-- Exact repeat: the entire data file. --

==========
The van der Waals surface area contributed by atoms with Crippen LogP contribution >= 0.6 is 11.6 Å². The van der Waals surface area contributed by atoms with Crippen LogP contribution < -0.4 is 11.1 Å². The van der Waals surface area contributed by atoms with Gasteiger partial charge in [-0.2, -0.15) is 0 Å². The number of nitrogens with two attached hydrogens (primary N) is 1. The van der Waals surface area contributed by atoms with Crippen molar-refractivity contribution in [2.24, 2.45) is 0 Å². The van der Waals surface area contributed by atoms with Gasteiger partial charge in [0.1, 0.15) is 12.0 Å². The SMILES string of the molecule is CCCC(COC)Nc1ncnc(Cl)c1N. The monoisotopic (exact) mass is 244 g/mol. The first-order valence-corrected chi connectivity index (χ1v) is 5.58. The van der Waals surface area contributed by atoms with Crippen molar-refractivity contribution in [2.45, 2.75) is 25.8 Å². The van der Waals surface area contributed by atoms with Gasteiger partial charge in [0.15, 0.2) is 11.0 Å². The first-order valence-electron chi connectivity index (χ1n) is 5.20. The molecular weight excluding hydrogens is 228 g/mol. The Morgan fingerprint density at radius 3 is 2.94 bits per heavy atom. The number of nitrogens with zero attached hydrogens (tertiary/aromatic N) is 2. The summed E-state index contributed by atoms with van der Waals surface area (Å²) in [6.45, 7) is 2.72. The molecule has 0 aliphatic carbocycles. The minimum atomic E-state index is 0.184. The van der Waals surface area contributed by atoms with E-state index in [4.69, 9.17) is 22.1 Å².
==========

The van der Waals surface area contributed by atoms with Crippen LogP contribution >= 0.6 is 11.6 Å². The van der Waals surface area contributed by atoms with Crippen LogP contribution < -0.4 is 11.1 Å². The van der Waals surface area contributed by atoms with Gasteiger partial charge in [-0.2, -0.15) is 0 Å². The number of nitrogens with two attached hydrogens (primary N) is 1. The van der Waals surface area contributed by atoms with Crippen molar-refractivity contribution in [2.24, 2.45) is 0 Å². The van der Waals surface area contributed by atoms with Gasteiger partial charge in [0.1, 0.15) is 12.0 Å². The SMILES string of the molecule is CCCC(COC)Nc1ncnc(Cl)c1N. The monoisotopic (exact) mass is 244 g/mol. The first-order valence-corrected chi connectivity index (χ1v) is 5.58. The van der Waals surface area contributed by atoms with Crippen molar-refractivity contribution in [2.45, 2.75) is 25.8 Å². The van der Waals surface area contributed by atoms with Gasteiger partial charge in [0.15, 0.2) is 11.0 Å². The first-order valence-electron chi connectivity index (χ1n) is 5.20. The molecular weight excluding hydrogens is 228 g/mol. The Morgan fingerprint density at radius 3 is 2.94 bits per heavy atom. The number of nitrogens with zero attached hydrogens (tertiary/aromatic N) is 2. The summed E-state index contributed by atoms with van der Waals surface area (Å²) in [6.45, 7) is 2.72. The molecule has 0 aliphatic carbocycles. The minimum atomic E-state index is 0.184. The van der Waals surface area contributed by atoms with E-state index in [4.69, 9.17) is 22.1 Å².